Tammy Boucher helps her father Roy finish his dinner while on the phone with her husband Steve at Pleasant View retirement home on May 9, 2013. Boucher was asking Steve to get a snack started for her son Cove who only had a few minutes between visiting his grandfather and his scout meeting. Boucher's father Roy is afficted with Parkinson's and Alzheimer's. Boucher runs her own public relations business which allows her to be at her home in Pembroke with her kids and visit with her father at Pleasant View retirement home in Concord.

    (ANDREA MORALES / Monitor staff)

  • Tammy Boucher looks to her kids Cheyenne, 15, and Cove, 10, after playing a new ad for them that she worked on on May 9, 2013. Boucher runs her own public relations business which allows her to be at her home in Pembroke with her kids and visit with her father at Pleasant View retirement home in Concord. <br/><br/>(ANDREA MORALES / Monitor staff)

    Tammy Boucher looks to her kids Cheyenne, 15, and Cove, 10, after playing a new ad for them that she worked on on May 9, 2013. Boucher runs her own public relations business which allows her to be at her home in Pembroke with her kids and visit with her father at Pleasant View retirement home in Concord.

    (ANDREA MORALES / Monitor staff)

  • A necklace that her family gave her for Mother's Day a few years back hangs on Tammy Boucher's neck. Boucher runs her own public relations business which allows her to be at her home in Pembroke with her kids and visit with her father at Pleasant View retirement home in Concord.<br/><br/>(ANDREA MORALES / Monitor staff)

    A necklace that her family gave her for Mother's Day a few years back hangs on Tammy Boucher's neck. Boucher runs her own public relations business which allows her to be at her home in Pembroke with her kids and visit with her father at Pleasant View retirement home in Concord.

    (ANDREA MORALES / Monitor staff)

  • Tammy Boucher moves her father Roy down the hall while visiting with him at the Pleasant View retirement home in Concord on May 9, 2013. Roy is afflicted with both Parkinson's and Alzheimers. Boucher runs her own public relations business which allows her to be at her home in Pembroke with her kids and visit with her father at Pleasant View retirement home in Concord. <br/><br/>(ANDREA MORALES / Monitor staff)

    Tammy Boucher moves her father Roy down the hall while visiting with him at the Pleasant View retirement home in Concord on May 9, 2013. Roy is afflicted with both Parkinson's and Alzheimers. Boucher runs her own public relations business which allows her to be at her home in Pembroke with her kids and visit with her father at Pleasant View retirement home in Concord.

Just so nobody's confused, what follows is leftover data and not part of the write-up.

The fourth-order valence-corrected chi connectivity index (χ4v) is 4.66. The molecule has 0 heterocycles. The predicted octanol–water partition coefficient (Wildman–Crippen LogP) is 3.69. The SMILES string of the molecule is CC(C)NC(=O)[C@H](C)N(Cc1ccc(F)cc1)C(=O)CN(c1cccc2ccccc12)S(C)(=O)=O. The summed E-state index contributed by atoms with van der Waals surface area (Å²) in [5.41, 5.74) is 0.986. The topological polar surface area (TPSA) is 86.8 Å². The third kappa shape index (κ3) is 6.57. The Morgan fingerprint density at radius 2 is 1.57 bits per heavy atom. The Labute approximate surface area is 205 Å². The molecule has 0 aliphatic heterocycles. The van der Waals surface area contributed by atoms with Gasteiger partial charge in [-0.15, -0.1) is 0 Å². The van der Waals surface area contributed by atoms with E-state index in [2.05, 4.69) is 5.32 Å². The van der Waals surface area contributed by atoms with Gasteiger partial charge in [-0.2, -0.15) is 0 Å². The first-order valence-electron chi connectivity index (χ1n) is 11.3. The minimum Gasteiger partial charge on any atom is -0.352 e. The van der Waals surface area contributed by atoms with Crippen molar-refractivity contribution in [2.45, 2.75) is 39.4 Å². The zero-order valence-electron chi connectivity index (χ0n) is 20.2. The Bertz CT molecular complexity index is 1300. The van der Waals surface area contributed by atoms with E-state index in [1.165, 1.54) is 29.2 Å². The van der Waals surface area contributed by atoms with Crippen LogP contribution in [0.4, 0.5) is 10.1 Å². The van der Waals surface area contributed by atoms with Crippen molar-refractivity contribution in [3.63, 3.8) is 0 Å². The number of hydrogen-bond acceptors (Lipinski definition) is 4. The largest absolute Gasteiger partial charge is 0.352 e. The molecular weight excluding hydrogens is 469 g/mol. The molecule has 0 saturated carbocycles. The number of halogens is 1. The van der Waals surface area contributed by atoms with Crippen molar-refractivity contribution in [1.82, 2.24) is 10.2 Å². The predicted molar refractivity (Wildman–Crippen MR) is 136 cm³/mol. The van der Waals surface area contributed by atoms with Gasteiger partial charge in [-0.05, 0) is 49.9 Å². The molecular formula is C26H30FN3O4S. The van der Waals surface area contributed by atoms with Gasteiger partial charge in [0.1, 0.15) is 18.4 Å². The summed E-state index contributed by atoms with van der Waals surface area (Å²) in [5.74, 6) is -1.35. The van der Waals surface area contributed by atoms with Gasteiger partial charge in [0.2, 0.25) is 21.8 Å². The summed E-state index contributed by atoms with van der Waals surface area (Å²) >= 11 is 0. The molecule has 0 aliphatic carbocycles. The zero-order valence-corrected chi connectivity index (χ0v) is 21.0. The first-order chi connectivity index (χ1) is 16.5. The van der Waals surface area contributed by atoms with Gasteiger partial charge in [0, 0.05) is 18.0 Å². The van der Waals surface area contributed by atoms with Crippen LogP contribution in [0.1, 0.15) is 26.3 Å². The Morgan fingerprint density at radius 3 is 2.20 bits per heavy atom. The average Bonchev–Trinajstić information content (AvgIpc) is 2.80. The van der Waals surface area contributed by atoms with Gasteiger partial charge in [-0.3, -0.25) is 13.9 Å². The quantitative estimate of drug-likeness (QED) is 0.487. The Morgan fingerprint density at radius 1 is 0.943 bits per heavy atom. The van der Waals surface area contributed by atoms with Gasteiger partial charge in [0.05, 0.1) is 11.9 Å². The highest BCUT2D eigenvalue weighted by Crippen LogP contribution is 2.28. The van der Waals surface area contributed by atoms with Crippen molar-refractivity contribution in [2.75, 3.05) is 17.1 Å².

(ANDREA MORALES / Monitor staff)

  • Tammy Boucher and her daughter Cheyenne, 15, laugh while looking over homework at their home in Pembroke on May 9, 2013. Boucher runs her own public relations business which allows her to be at her home in Pembroke with her kids and visit with her father at Pleasant View retirement home in Concord. <br/><br/>(ANDREA MORALES / Monitor staff)

    Tammy Boucher and her daughter Cheyenne, 15, laugh while looking over homework at their home in Pembroke on May 9, 2013. Boucher runs her own public relations business which allows her to be at her home in Pembroke with her kids and visit with her father at Pleasant View retirement home in Concord.

    (ANDREA MORALES / Monitor staff)

  • Tammy Boucher walks to her car to head home and pick up her kids from school following a client meeting in Manchester  on May 9, 2013. Boucher runs her own public relations business which allows her to be at her home in Pembroke with her kids and visit with her father at Pleasant View retirement home in Concord. <br/><br/>(ANDREA MORALES / Monitor staff)

    Tammy Boucher walks to her car to head home and pick up her kids from school following a client meeting in Manchester on May 9, 2013. Boucher runs her own public relations business which allows her to be at her home in Pembroke with her kids and visit with her father at Pleasant View retirement home in Concord.

    (ANDREA MORALES / Monitor staff)

  • Tammy Boucher walks back home with her daughter Cheyenne, 15, and son Cove, 10, on May 9, 2013. Boucher runs her own public relations business which allows her to be at her home in Pembroke with her kids and visit with her father at Pleasant View retirement home in Concord. May 9, 2013. <br/><br/>(ANDREA MORALES / Monitor staff)